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Old Apr 4, 2006, 9:32 AM   #7
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You've received a lot of good responses so far. Let me just add a couple of points to the discussion:

1. "Quality" or "compression factor" is an abomination that has been addd ad hoc to JPEG (it is not part of the standard at all). What these things invariably do is something along these lines: JPEG includes what are called "quantization tables." These tables are, at heart, bandpass filters that are applied to the 8x8 pixel units called "blocks" in JPEG. The purpose of the quant tables is to increase the number of 0s in the frequency-domain representation of the data. The Huffmann coding (a kind of run-length encoding) that is done on the quantized frequency data is where the actual compression comes from, and itdoes a better job if there are longer runs of the same number, and the easiest "same number" to get in an image is 0.

So what? Well, a well-designed quantization table has a rolloff that is designed topreferentially throw away data that you won't miss. When you apply a "quality factor," you just change each element in the quant table by a constant value -- that is, you screw up the frequency tuning of the original design. Quality factors were added by hacks to easily lower the size of the file without paying any attention to the effect on the image. If quality factor had been designed by people who could buy a vowel, they would represent completely different quant tables tuned for different rolloffs. The upshot is that you should NEVER use anything other than 100% quality factor or minimum compression, which is a value that will use the quant table as it was designed to be used.

2. Resaving a changed JPEG file usually causes generational loss, but this is a tricky business. For example, if you change the exif data in a jpeg file, many applications will not recompress the JPEG data -- the exif data is stored separately from the JPEG image in those file formats that support exif (there is no such thing as a JPEG file format -- the standard defines JPEG data streams. Many file formats have been defined that will allow you to save JPEG streams and then read them back into memory, but all are outsde the JPEG standard. The most common file format on a PC is JFIF, which also supports exif data and can be resaved without recompressing the JPEG data part if the prgrammer who implemented the save is not a fool -- BIG if).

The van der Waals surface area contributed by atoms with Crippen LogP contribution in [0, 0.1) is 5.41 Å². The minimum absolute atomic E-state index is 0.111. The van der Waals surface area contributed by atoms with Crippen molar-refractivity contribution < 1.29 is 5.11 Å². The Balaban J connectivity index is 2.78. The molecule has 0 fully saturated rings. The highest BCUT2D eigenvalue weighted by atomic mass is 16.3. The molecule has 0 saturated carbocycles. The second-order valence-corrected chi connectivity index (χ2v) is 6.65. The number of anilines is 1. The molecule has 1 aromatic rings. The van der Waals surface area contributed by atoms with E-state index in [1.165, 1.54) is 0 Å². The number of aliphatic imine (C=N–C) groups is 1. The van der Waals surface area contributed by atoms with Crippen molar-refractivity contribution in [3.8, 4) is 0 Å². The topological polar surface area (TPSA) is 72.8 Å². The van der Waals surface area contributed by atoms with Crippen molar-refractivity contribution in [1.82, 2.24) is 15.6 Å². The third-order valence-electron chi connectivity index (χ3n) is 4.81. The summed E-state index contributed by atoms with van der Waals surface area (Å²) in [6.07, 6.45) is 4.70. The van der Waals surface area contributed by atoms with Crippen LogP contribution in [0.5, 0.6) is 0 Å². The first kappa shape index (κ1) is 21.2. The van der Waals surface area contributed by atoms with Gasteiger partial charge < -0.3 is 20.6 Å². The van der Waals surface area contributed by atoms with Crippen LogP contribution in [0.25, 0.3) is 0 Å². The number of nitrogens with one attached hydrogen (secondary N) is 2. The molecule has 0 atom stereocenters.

If you do resave a JPEG image, the generational loss will vary widely from one prgram to another.One reason for this is that the quant tables need not be the same from one JPEG implementation to the next. If you happen to be using a file save utility that employs a different quant table than the original file saving program used, you'll take a much bigger hit than if you were using the same quant table twice in a row. Another, related hit is that many file saving programs apply "quality factors" willy-nilly. If you run into a program that tries to compress at alower "quality factor" than you had used, you will again take a big hit in generational loss. Of course, if you image processed the image or changed its size, you will incur another round of generational loss. Barring those issues, you will just slowly lose quality only due to integer round-off, which will degrade the image quality very slowly indeed. But, if you aren't image processing or changing image size, there is really no need to resave the image anyway.